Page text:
In linear algebra, a positivedefinite matrix is a matrix which in many ways is analogous to a positive real number. The notion is closely related to a positivedefinite symmetric bilinear form (or a sesquilinear form in the complex case).
The proper definition of positivedefinite is unambiguous for Hermitian matrices, but there is no agreement in the literature on how this should be extended for nonHermitian matrices, if at all. (See the section NonHermitian matrices below.)
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Definition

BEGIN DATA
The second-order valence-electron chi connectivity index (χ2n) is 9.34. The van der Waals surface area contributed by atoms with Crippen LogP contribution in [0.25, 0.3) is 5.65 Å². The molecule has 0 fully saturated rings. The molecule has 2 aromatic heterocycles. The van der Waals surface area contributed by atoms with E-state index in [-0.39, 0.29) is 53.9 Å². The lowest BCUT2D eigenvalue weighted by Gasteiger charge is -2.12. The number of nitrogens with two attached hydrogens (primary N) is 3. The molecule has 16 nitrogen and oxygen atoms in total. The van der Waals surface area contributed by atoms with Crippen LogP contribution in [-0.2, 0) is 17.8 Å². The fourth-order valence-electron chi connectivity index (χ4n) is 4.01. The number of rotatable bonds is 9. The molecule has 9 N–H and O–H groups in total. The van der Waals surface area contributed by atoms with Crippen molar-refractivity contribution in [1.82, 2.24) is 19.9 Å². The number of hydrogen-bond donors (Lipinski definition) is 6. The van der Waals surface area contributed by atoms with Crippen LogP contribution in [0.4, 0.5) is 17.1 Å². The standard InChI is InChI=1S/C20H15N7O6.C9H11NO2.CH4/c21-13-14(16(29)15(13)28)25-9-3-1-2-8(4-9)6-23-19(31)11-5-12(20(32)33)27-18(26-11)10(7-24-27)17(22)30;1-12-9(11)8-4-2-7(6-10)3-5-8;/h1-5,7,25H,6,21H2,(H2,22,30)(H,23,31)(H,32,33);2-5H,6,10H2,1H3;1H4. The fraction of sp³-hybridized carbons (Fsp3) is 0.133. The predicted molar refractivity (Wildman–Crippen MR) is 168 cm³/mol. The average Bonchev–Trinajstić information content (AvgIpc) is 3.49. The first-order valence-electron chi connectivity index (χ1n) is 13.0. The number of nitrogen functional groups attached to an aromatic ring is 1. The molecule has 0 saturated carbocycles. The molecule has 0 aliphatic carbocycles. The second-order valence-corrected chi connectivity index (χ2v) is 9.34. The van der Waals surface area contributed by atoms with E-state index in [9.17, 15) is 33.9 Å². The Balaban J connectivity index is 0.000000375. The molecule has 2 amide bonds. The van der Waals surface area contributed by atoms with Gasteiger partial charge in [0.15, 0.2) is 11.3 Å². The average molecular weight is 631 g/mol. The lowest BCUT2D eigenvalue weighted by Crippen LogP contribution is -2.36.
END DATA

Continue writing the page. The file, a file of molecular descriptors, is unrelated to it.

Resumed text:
An n × n real symmetric matrix M is positive definite if z^{T}Mz > 0 for all nonzero vectors z with real entries (), where z^{T} denotes the transpose of z.
An n × n complex Hermitian matrix M is positive definite if z^{*}Mz > 0 for all nonzero complex vectors z, where z^{*} denotes the conjugate transpose of z. The quantity z^{*}Mz is always real because M is a Hermitian matrix.
Examples
The matrix is positive definite. For a vector with entries the quadratic form is when the entries z_{0}, z_{1} are real and at least one of them nonzero, this is positive.
The matrix is not positive definite. When the quadratic form at z is then
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